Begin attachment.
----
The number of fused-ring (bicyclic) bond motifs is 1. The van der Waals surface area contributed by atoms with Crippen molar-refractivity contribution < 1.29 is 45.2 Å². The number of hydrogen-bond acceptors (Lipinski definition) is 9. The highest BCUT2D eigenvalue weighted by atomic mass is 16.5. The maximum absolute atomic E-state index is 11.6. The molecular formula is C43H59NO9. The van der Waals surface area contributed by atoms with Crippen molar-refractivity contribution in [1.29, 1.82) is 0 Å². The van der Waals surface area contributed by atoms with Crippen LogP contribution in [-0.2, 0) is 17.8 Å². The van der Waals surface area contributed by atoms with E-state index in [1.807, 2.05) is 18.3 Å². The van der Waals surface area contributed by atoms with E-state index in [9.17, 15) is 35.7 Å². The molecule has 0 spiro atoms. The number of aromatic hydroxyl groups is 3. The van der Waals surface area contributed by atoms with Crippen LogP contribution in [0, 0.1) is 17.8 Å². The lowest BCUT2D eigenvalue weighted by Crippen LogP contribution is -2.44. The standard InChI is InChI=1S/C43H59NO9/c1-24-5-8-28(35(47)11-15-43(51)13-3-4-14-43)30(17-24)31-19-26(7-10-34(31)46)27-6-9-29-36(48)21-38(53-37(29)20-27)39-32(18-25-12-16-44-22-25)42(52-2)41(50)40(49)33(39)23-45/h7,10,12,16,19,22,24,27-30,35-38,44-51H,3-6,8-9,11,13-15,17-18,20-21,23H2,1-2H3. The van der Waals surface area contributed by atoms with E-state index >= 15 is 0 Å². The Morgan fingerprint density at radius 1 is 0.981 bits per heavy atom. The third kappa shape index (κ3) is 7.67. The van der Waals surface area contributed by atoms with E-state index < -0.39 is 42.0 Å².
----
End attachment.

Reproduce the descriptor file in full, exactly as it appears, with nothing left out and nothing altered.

The number of fused-ring (bicyclic) bond motifs is 1. The van der Waals surface area contributed by atoms with Crippen molar-refractivity contribution < 1.29 is 45.2 Å². The number of hydrogen-bond acceptors (Lipinski definition) is 9. The highest BCUT2D eigenvalue weighted by atomic mass is 16.5. The maximum absolute atomic E-state index is 11.6. The molecular formula is C43H59NO9. The van der Waals surface area contributed by atoms with Crippen molar-refractivity contribution in [1.29, 1.82) is 0 Å². The van der Waals surface area contributed by atoms with Crippen LogP contribution in [-0.2, 0) is 17.8 Å². The van der Waals surface area contributed by atoms with E-state index in [1.807, 2.05) is 18.3 Å². The van der Waals surface area contributed by atoms with E-state index in [9.17, 15) is 35.7 Å². The molecule has 0 spiro atoms. The number of aromatic hydroxyl groups is 3. The van der Waals surface area contributed by atoms with Crippen LogP contribution in [0, 0.1) is 17.8 Å². The lowest BCUT2D eigenvalue weighted by Crippen LogP contribution is -2.44. The standard InChI is InChI=1S/C43H59NO9/c1-24-5-8-28(35(47)11-15-43(51)13-3-4-14-43)30(17-24)31-19-26(7-10-34(31)46)27-6-9-29-36(48)21-38(53-37(29)20-27)39-32(18-25-12-16-44-22-25)42(52-2)41(50)40(49)33(39)23-45/h7,10,12,16,19,22,24,27-30,35-38,44-51H,3-6,8-9,11,13-15,17-18,20-21,23H2,1-2H3. The van der Waals surface area contributed by atoms with E-state index >= 15 is 0 Å². The Morgan fingerprint density at radius 1 is 0.981 bits per heavy atom. The third kappa shape index (κ3) is 7.67. The van der Waals surface area contributed by atoms with E-state index < -0.39 is 42.0 Å².